Can a monkey convince you to buy a certain wine? How about Marilyn Monroe?
A number of winemakers believe they can, and so-called “adventure” or “lifestyle” wines — those with fun labels and catchy names — have been pouring into the market in recent years.
Images of a scantily clad Monroe are splashed on the bottles of Marilyn Wines’ Marilyn Merlot. Colorful monkeys grace the labels of Monkey Bay Sauvignon Blanc and Papio varietals. Twin Fin Chardonnay has a Cadillac driving on a beach with a surfboard sticking out of the trunk, and an abstract illustration of a red guitar festoons bottles of Red Guitar Navarra.
Industry analysts say the segment is a push to get younger buyers — the 21- to 29-year-old "millennials" — to consume wine and lure them away from drinking the traditional entry-level alcoholic beverage: beer.
"The barrier to [the] young demographic is the complexity of the industry," said UBS senior beverage analyst Kaumil Gajrawala. "The critter labels and some of these labels that make wine a little more fun have broken down the barrier."
One of the most risqué such wines is Coopers Creek Cat’s Pee on a Gooseberry Bush Sauvignon Blanc from New Zealand — called “Cat’s Phee” in the United States to make it less offensive — which has a cartoon of a demonic-looking gray feline on the label and, obviously, a very attention-getting name.
“There’s no doubt that the label plays an important role in the purchasing decision,” said Ben Dollard, president of Pacific Wine Partners, a division of Constellation Wines — which produces Monkey Bay, Papio, Twin Fin and Red Guitar. “I think there’s a place for these wine labels. They appeal to an audience that maybe hasn’t enjoyed wine in their everyday life before.”
There are no statistics available on how this specific segment of the market is doing in terms of sales, according to Jon Frederikson at the independent wine consulting company Gomberg, Frederikson & Associates. But he said the trend goes back almost a decade, and has piggybacked on another one that's made wines less intimidating: referring to them not by region as was once almost exclusively the case, but by the name of the grape or varietal (i.e. Sauvignon blanc, Pinot noir, etc.).
"Those names brought a common denominator for people to understand wine types," said Frederikson. "Before, they had regional names, which were very hard for people to understand. Labels have come down to earth as have wine styles to make them more user friendly and approachable."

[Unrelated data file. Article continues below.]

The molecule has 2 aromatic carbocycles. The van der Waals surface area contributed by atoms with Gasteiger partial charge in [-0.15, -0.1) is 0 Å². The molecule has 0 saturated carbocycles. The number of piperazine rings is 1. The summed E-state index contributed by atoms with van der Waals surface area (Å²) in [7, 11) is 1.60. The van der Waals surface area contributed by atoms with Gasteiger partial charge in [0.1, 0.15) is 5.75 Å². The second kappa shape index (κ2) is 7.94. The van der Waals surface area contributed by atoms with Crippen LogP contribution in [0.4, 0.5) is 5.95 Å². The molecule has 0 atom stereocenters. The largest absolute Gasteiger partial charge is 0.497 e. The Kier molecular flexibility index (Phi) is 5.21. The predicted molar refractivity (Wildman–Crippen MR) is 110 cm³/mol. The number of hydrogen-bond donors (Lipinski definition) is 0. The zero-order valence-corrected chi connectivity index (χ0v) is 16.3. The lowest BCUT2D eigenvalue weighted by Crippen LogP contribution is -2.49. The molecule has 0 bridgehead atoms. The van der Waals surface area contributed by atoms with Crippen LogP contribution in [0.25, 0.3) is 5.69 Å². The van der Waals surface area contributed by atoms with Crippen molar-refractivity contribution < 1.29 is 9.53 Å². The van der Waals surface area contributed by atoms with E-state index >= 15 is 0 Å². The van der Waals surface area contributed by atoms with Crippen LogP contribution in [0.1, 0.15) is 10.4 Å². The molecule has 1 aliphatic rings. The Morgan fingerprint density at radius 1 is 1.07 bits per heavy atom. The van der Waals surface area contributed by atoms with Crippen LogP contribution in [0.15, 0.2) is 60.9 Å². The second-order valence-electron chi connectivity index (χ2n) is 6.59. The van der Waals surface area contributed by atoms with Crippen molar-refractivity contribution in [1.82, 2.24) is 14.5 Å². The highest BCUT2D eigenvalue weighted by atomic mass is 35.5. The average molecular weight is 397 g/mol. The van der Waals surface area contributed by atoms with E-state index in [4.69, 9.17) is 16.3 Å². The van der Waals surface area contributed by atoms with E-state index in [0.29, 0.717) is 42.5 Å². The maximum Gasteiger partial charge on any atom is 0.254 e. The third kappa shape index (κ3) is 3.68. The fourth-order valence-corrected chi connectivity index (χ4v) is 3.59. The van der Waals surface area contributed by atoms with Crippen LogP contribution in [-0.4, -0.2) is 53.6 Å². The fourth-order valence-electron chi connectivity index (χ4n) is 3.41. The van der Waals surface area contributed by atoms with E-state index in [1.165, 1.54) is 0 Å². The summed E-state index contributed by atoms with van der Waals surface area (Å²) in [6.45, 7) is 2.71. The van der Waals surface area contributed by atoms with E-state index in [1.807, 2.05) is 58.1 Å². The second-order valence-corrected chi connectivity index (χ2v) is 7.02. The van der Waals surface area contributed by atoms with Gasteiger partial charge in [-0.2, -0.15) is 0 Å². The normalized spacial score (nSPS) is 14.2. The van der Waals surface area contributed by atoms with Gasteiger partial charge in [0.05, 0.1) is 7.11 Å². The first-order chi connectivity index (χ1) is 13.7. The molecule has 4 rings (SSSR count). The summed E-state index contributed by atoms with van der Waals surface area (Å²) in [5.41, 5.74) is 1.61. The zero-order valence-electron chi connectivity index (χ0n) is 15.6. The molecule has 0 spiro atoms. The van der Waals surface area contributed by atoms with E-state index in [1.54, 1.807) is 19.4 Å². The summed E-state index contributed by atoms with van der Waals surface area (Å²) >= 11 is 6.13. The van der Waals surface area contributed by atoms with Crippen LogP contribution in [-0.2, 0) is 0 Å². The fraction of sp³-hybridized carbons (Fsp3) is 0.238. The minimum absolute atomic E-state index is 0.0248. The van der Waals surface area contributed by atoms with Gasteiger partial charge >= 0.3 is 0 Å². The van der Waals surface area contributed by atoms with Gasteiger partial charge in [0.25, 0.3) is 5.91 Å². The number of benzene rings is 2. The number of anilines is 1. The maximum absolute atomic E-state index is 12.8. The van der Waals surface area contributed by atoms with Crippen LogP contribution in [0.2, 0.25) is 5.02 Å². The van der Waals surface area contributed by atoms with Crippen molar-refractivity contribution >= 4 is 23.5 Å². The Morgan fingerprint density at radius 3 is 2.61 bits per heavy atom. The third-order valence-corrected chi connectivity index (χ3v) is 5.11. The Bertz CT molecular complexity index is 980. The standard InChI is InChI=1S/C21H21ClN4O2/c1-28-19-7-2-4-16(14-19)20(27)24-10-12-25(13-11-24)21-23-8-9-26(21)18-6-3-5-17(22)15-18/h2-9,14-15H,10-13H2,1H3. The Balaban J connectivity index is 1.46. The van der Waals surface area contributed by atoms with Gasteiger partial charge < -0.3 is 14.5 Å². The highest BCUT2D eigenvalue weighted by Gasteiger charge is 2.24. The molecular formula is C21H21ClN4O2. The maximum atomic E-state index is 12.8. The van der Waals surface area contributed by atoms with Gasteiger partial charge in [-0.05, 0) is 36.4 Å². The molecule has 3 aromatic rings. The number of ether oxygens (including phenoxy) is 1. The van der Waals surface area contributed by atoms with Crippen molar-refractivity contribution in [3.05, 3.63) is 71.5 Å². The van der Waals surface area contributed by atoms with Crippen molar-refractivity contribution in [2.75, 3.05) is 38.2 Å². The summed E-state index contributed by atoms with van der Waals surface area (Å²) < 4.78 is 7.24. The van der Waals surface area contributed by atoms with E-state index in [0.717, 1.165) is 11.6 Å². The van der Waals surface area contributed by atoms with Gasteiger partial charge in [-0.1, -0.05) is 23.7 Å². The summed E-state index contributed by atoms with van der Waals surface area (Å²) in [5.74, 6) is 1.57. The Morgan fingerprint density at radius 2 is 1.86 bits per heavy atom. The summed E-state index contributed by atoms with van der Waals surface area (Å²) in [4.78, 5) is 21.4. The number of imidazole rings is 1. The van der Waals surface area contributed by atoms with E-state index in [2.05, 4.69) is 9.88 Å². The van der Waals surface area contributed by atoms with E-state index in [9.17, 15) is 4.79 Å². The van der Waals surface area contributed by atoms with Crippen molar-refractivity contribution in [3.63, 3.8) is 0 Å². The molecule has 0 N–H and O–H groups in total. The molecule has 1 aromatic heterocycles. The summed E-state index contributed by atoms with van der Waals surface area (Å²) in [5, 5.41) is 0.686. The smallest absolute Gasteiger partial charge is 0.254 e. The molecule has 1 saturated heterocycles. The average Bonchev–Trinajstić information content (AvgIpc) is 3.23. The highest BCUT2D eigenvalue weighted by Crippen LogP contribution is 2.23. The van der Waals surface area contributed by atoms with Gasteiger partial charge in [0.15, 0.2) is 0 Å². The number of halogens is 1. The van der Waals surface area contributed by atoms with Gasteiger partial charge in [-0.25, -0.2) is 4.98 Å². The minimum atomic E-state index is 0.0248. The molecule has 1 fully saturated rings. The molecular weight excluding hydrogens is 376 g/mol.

One of the most well-known wines in the mesmerizing-packaging segment is Yellow Tail — written as [yellow tail] on the label — whose logo is a multi-colored kangaroo and whose staggering success has inspired countless copycats. About 7.5 to 8 million cases of Yellow Tail wines are sold in this country annually, according to Frederikson.
“Look at their track record on the U.S. market,” said John Gillespie, a partner at Wine Colleagues, a consulting firm that has Marilyn Wines as a client. “For a long time, it was the fastest growing brand.”
But some wine aficionados approach with skepticism any bottles of red, white and rosé adorned with dazzling labels, whether they sell well or not.
"It's good for the wine industry in that it opens it up to a huge group of people that would never try wine," said Kelly Scanlon, 39, who has taken advanced and intermediate certificate-level classes at the International Wine Center in New York. "But for more educated consumers, it's probably more of an annoyance. It's very basic wine."
And some ordinary wine drinkers don't seem to be jazzed about the fun-labeled wines, either.
“Would I buy them? No,” said Lily Stoyanovski, 38, of San Francisco, who regularly attends wine tastings in Napa Valley. “I’d always buy the one I think would taste better: the cleaner label wine.”
New York psychologist and wine enthusiast Evan Schwalbe, 33, said wild labels make him wonder about what’s inside the bottle.
“That’s the first thing I would question: Is it cheap wine being marketed to the masses rather than to someone looking for a fine wine?” he said. “It kind of tarnishes the image a tiny bit.”
The producers of adventure wines insist that crazy labeling isn’t just a marketing ploy used at the expense of quality.
“If those wines weren’t of quality, we would never get another purchase — ever,” said Dollard. “I don’t think because it has a fun label or somewhat contemporary positioning that it should be in the ‘low-quality’ bucket.”
Gillespie echoed those sentiments, and said Marilyn Merlot consumers weren’t just average Joes with no taste.
“Our base tends to be daily drinkers of wine and people who buy more expensive wines,” he said. “Take the label off and pour the wine, and the wine is terrific.”
Scanlon, the wine student, said that while there isn't a hard-and-fast rule linking quality and labeling, there is a tendency for the lifestyle segment to fall into a different category in terms of complexity and consumer base.
"There is a connection between labeling and quality — it's not absolute or 100 percent, but generally you can draw a correlation," she said. "I don't want to say they're not quality wines, but they're not going to be high-end, more sophisticated, structured wines. The marketing isn't appealing to that sort of consumer."
But Gajrawala, whose company, UBS, has had Constellation Wines as a client, said the fun-label segment is not dumbing down the industry from a business standpoint. If anything, he said, it's making American drinkers of alcoholic beverages more sophisticated by introducing them to wine at a much earlier age than has previously been the case.
"That demographic would be drinking beer otherwise," he said. "It's bringing an incremental consumer to the category, which is a good thing for the industry — even though it might not blend well with its traditional or historical image."